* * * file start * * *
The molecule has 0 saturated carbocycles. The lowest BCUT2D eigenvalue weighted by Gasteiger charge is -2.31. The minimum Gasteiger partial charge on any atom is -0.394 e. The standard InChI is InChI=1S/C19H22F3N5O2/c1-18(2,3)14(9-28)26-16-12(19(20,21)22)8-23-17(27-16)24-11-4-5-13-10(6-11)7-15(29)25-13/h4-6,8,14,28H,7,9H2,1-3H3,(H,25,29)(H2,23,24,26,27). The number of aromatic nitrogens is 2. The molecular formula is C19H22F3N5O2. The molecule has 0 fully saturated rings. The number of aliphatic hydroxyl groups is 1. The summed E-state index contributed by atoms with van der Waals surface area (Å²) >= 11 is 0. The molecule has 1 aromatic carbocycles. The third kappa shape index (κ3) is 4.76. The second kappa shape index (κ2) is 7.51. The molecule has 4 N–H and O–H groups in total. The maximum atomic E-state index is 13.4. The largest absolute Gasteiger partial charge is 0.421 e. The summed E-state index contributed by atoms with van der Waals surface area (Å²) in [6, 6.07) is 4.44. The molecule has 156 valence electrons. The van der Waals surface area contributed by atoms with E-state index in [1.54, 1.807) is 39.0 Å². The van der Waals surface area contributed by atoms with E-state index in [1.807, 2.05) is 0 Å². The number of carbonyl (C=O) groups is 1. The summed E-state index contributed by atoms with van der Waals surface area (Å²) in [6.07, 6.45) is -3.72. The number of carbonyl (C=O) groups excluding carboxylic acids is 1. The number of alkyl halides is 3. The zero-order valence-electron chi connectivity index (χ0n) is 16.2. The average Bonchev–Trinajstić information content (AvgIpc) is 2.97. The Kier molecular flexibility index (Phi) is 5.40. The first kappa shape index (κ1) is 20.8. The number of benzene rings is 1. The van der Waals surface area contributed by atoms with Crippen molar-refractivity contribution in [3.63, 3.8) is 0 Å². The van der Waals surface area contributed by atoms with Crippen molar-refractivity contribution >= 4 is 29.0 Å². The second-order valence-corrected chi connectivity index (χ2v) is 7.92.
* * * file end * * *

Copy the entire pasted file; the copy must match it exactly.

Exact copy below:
The molecule has 0 saturated carbocycles. The lowest BCUT2D eigenvalue weighted by Gasteiger charge is -2.31. The minimum Gasteiger partial charge on any atom is -0.394 e. The standard InChI is InChI=1S/C19H22F3N5O2/c1-18(2,3)14(9-28)26-16-12(19(20,21)22)8-23-17(27-16)24-11-4-5-13-10(6-11)7-15(29)25-13/h4-6,8,14,28H,7,9H2,1-3H3,(H,25,29)(H2,23,24,26,27). The number of aromatic nitrogens is 2. The molecular formula is C19H22F3N5O2. The molecule has 0 fully saturated rings. The number of aliphatic hydroxyl groups is 1. The summed E-state index contributed by atoms with van der Waals surface area (Å²) >= 11 is 0. The molecule has 1 aromatic carbocycles. The third kappa shape index (κ3) is 4.76. The second kappa shape index (κ2) is 7.51. The molecule has 4 N–H and O–H groups in total. The maximum atomic E-state index is 13.4. The largest absolute Gasteiger partial charge is 0.421 e. The summed E-state index contributed by atoms with van der Waals surface area (Å²) in [6, 6.07) is 4.44. The molecule has 156 valence electrons. The van der Waals surface area contributed by atoms with E-state index in [1.54, 1.807) is 39.0 Å². The van der Waals surface area contributed by atoms with E-state index in [1.807, 2.05) is 0 Å². The number of carbonyl (C=O) groups is 1. The summed E-state index contributed by atoms with van der Waals surface area (Å²) in [6.07, 6.45) is -3.72. The number of carbonyl (C=O) groups excluding carboxylic acids is 1. The number of alkyl halides is 3. The zero-order valence-electron chi connectivity index (χ0n) is 16.2. The average Bonchev–Trinajstić information content (AvgIpc) is 2.97. The Kier molecular flexibility index (Phi) is 5.40. The first kappa shape index (κ1) is 20.8. The number of benzene rings is 1. The van der Waals surface area contributed by atoms with Crippen molar-refractivity contribution in [3.63, 3.8) is 0 Å². The van der Waals surface area contributed by atoms with Crippen molar-refractivity contribution >= 4 is 29.0 Å². The second-order valence-corrected chi connectivity index (χ2v) is 7.92.